The month of May sees the colouring of deciduous autumn trees, shrubs and creepers in our Sydney suburbs. Though we don't get the truly sumptuous display of cooler areas such as the Southern Highlands or the Blue Mountains, there are a number of specimens that can give pretty colour in our climate, as I have written about in previous blogs in 2009 and 2010. As readers of the website may know, one of my greatest delights in gardening is to form combinations of plants, and I particularly enjoy colour echoes, where the flowers of one plant are placed nearby the similarly coloured leaves of another plant. In autumn, I enjoy observing and thinking of partnerships between flowers and deciduous leaves. Many of these remain only in my mind, or as collages of picked leaves and flowers as shown in some of the photos in this blog, and never actually get created in the garden but it is still fun to contemplate the idea - and in other gardens I have seen some very successful pairings.
Autumn-flowering Salvia form the backbone of my garden at this time of year and they have lots of potential for forming colour echoes with a background of deciduous trees. A recent visit to the lovely garden of Tracey Fleischner in Sydney revealed a flourishing specimen of the yellow Salvia madrensis placed nearby a young golden elm (as pictured above), an effective grouping.
Other Salvia specimens in bloom now have autumn-coloured blooms, such as the rich orange wands of Salvia confertiflora. These flowers have a lovely velvety quality and are held on long spires. The plant seems to take a couple of years to settle down to produce a lot of flowers, so I wasn't quite sure about this plant originally, but it has been blooming for several months now and I am planning where I could put some more of them nearby my big Liquidambar tree that forms a quilt of yellow, orange, red and burgundy leaves throughout May.
Lovely Salvia elegans Purple Form is another autumn bloomer (which will also continue into winter) and its dainty burgundy flowers match in well with deciduous leaves of a similar hue. There are several red Salvia in flower at this time of year - including the indefatigable Salvia splendens, Salvia miniata and Salvia 'Van Houttei' - and they could be grown near trees with a reddish hue to their changing foliage - including some of the Japanese maples that grow and colour well in Sydney's mild climate.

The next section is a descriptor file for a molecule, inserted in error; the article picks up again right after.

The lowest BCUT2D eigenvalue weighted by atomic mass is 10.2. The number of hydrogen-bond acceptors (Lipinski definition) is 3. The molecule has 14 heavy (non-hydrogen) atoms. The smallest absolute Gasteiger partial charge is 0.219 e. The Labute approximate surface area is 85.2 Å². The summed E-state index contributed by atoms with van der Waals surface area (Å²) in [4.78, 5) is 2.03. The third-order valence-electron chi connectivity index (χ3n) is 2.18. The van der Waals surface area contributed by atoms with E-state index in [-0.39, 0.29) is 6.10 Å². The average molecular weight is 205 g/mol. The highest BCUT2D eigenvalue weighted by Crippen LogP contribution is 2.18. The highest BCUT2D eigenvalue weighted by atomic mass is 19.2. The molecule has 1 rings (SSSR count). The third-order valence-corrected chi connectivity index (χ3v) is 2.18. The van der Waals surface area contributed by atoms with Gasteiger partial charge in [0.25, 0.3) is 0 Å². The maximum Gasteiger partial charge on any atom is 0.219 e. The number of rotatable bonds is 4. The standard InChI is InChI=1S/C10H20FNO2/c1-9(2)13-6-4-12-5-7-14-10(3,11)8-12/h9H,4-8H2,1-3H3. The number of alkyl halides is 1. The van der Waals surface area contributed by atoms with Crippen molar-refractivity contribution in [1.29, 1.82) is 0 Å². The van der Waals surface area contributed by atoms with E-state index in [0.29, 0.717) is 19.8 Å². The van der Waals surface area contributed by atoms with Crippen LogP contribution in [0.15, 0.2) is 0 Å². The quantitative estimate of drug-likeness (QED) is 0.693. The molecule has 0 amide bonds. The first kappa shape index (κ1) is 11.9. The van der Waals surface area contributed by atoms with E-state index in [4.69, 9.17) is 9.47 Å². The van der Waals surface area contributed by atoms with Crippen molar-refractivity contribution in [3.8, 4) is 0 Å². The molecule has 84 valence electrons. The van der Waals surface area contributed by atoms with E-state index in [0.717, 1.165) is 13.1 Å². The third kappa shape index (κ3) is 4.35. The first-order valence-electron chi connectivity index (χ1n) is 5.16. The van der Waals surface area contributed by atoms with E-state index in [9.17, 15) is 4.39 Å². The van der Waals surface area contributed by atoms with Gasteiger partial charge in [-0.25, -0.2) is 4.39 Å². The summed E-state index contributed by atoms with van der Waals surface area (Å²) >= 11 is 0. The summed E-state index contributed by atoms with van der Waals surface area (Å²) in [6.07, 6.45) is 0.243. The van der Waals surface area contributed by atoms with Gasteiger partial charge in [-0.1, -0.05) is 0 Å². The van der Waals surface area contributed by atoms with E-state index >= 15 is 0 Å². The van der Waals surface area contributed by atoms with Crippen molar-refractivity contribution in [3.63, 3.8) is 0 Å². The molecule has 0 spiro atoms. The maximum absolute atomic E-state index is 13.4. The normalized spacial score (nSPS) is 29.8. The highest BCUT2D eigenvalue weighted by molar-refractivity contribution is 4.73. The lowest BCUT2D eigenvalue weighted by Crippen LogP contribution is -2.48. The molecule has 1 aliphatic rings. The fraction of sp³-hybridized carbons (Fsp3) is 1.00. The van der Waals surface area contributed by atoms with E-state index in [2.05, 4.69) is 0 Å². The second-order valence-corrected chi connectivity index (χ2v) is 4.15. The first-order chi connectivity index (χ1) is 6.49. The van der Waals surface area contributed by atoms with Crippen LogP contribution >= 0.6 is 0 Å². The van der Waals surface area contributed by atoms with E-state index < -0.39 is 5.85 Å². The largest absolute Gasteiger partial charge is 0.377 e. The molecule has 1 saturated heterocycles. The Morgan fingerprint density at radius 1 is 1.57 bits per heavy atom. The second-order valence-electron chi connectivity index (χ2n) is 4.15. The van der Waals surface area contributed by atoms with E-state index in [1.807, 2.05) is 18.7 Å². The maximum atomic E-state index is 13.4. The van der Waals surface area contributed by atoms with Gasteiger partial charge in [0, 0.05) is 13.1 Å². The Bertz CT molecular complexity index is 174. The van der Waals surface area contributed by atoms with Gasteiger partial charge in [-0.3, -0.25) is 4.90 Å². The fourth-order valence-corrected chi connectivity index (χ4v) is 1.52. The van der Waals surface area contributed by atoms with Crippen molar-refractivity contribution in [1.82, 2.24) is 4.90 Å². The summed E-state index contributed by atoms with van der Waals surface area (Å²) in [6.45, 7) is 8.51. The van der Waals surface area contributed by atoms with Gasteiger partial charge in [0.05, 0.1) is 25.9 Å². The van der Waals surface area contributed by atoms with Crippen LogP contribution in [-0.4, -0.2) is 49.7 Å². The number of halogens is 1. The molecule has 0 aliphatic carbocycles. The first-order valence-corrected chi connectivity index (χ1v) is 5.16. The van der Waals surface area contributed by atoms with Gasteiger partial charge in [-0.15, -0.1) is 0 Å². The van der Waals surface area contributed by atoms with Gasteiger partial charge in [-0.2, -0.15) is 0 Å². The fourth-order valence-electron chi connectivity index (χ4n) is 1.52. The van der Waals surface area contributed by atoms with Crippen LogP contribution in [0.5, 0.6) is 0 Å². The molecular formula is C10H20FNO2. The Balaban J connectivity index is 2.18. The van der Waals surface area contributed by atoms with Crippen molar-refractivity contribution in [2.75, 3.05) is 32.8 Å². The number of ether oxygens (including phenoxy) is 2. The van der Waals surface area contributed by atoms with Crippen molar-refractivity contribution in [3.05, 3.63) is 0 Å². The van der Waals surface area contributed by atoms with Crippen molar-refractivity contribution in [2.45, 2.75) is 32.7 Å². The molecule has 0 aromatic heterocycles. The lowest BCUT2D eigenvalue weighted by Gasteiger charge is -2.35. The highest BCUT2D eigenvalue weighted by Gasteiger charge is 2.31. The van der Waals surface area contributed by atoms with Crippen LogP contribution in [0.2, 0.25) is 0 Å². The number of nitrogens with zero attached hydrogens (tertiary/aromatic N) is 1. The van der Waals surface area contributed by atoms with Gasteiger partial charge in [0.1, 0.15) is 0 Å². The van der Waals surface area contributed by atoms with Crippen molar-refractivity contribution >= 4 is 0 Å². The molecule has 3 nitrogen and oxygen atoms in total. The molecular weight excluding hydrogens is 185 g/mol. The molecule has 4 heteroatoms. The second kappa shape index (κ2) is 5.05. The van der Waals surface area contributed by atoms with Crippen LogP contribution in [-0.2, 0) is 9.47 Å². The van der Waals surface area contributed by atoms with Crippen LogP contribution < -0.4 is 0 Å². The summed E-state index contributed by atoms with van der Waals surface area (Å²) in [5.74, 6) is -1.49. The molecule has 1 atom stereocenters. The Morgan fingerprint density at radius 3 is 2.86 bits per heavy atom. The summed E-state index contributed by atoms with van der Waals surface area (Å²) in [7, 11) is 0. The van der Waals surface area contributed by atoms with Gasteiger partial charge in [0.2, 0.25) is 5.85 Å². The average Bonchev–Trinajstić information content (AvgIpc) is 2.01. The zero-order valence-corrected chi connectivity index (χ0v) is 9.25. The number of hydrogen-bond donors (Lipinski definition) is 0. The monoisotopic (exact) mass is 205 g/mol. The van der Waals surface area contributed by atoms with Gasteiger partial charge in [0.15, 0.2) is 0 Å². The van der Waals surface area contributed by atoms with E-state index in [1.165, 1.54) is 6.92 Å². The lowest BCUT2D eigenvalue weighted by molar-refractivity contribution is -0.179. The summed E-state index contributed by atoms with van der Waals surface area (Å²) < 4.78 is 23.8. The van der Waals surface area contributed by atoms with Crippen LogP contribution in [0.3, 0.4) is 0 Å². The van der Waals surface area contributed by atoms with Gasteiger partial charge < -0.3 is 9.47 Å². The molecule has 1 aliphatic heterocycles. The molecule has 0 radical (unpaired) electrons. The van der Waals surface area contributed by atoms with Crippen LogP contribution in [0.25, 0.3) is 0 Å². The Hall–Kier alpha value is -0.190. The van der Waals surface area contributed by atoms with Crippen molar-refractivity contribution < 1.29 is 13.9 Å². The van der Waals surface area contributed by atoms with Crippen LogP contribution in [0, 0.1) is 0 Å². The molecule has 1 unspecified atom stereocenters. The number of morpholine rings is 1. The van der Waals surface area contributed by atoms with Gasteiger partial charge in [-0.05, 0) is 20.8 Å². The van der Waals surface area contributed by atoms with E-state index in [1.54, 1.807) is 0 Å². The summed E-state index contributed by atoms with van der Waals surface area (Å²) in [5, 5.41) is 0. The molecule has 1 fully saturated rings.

The bird-of-paradise plant, Strelitzia reginae, flowers throughout autumn and winter, and I have enjoyed seeing its bird-like inflorescences with a backdrop of an orange-tinged crepe myrtle tree and a stunning orange Chinese pistachio tree (Pistacia chinensis) in my neighbourhood. Abutilon - the Chinese lantern shrubs - flower from late summer through to late spring, so they are also excellent for colour echoes with autumn foliage, as they come in many hues of oranges, yellows, reds and mahogany. Shrubby red Pentas keep on blooming well through autumn and could be given a similar backdrop.
Some autumn leaves have an unusual salmon tint and can be partnered with flowers of a similar colour. The pairing shown (left) is of foliage from a Boston ivy (Parthenocissus tricuspidata) grown on a wall in my garden (which also has red and orange colouration in many other leaves), with an unusual member of the Acanthaceae family that I have recently been growing: Ruspolia seticalyx. I am not very familiar with its growth habit or flowering season as yet, so am not sure if it is going to prove to be a useful garden plant, but it began to bloom in early autumn and is still going strong, with clusters of pretty star-shaped salmon-pink flowers with dark red/orange markings, on a small shrub.
The potential for autumn colour echoes is endless!
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